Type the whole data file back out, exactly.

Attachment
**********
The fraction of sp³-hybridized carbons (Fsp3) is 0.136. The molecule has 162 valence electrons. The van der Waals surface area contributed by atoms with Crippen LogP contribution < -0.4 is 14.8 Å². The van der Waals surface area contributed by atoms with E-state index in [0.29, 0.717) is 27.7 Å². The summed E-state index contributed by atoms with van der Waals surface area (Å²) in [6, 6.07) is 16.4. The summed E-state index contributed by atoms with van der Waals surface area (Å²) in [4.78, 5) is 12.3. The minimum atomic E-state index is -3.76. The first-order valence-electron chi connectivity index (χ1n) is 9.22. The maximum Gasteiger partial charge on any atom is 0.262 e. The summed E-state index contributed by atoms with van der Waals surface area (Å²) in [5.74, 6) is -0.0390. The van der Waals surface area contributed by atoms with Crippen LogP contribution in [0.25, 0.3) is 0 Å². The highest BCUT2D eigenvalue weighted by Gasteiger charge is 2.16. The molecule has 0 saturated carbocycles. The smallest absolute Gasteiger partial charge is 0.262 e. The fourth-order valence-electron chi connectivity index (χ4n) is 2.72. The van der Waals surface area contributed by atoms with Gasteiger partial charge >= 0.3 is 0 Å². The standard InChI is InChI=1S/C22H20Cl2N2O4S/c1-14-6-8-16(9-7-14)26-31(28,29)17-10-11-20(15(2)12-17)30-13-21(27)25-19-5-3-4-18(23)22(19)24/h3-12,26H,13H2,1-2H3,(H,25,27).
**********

The fraction of sp³-hybridized carbons (Fsp3) is 0.136. The molecule has 162 valence electrons. The van der Waals surface area contributed by atoms with Crippen LogP contribution < -0.4 is 14.8 Å². The van der Waals surface area contributed by atoms with E-state index in [0.29, 0.717) is 27.7 Å². The summed E-state index contributed by atoms with van der Waals surface area (Å²) in [6, 6.07) is 16.4. The summed E-state index contributed by atoms with van der Waals surface area (Å²) in [4.78, 5) is 12.3. The minimum atomic E-state index is -3.76. The first-order valence-electron chi connectivity index (χ1n) is 9.22. The maximum Gasteiger partial charge on any atom is 0.262 e. The summed E-state index contributed by atoms with van der Waals surface area (Å²) in [5.74, 6) is -0.0390. The van der Waals surface area contributed by atoms with Crippen LogP contribution in [0.25, 0.3) is 0 Å². The highest BCUT2D eigenvalue weighted by Gasteiger charge is 2.16. The molecule has 0 saturated carbocycles. The smallest absolute Gasteiger partial charge is 0.262 e. The fourth-order valence-electron chi connectivity index (χ4n) is 2.72. The van der Waals surface area contributed by atoms with Gasteiger partial charge >= 0.3 is 0 Å². The standard InChI is InChI=1S/C22H20Cl2N2O4S/c1-14-6-8-16(9-7-14)26-31(28,29)17-10-11-20(15(2)12-17)30-13-21(27)25-19-5-3-4-18(23)22(19)24/h3-12,26H,13H2,1-2H3,(H,25,27).